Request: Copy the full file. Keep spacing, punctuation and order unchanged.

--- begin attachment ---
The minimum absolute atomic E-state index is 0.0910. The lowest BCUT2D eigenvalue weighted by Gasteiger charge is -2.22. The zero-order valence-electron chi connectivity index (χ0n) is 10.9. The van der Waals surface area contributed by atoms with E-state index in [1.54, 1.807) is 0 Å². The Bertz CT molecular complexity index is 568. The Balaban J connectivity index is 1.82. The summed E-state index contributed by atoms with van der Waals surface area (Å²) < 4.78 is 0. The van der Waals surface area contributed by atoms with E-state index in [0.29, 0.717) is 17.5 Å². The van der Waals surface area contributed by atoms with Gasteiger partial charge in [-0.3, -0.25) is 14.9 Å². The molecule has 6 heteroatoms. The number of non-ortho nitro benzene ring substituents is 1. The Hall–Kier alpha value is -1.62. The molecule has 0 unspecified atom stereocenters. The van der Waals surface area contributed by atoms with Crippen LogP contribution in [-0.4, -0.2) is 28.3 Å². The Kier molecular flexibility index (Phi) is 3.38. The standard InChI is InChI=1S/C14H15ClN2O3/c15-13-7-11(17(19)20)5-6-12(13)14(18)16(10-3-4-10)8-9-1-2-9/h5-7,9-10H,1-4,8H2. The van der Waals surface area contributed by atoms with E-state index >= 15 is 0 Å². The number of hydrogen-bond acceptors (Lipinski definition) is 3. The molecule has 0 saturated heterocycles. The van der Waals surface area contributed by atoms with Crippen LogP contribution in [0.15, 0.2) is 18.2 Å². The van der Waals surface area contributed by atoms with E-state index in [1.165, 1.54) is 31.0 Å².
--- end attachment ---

The minimum absolute atomic E-state index is 0.0910. The lowest BCUT2D eigenvalue weighted by Gasteiger charge is -2.22. The zero-order valence-electron chi connectivity index (χ0n) is 10.9. The van der Waals surface area contributed by atoms with E-state index in [1.54, 1.807) is 0 Å². The Bertz CT molecular complexity index is 568. The Balaban J connectivity index is 1.82. The summed E-state index contributed by atoms with van der Waals surface area (Å²) < 4.78 is 0. The van der Waals surface area contributed by atoms with E-state index in [0.29, 0.717) is 17.5 Å². The van der Waals surface area contributed by atoms with Gasteiger partial charge in [-0.3, -0.25) is 14.9 Å². The molecule has 6 heteroatoms. The number of non-ortho nitro benzene ring substituents is 1. The Hall–Kier alpha value is -1.62. The molecule has 0 unspecified atom stereocenters. The van der Waals surface area contributed by atoms with Crippen LogP contribution in [-0.4, -0.2) is 28.3 Å². The Kier molecular flexibility index (Phi) is 3.38. The standard InChI is InChI=1S/C14H15ClN2O3/c15-13-7-11(17(19)20)5-6-12(13)14(18)16(10-3-4-10)8-9-1-2-9/h5-7,9-10H,1-4,8H2. The van der Waals surface area contributed by atoms with E-state index >= 15 is 0 Å². The number of hydrogen-bond acceptors (Lipinski definition) is 3. The molecule has 0 saturated heterocycles. The van der Waals surface area contributed by atoms with Crippen LogP contribution in [0.15, 0.2) is 18.2 Å². The van der Waals surface area contributed by atoms with E-state index in [1.165, 1.54) is 31.0 Å².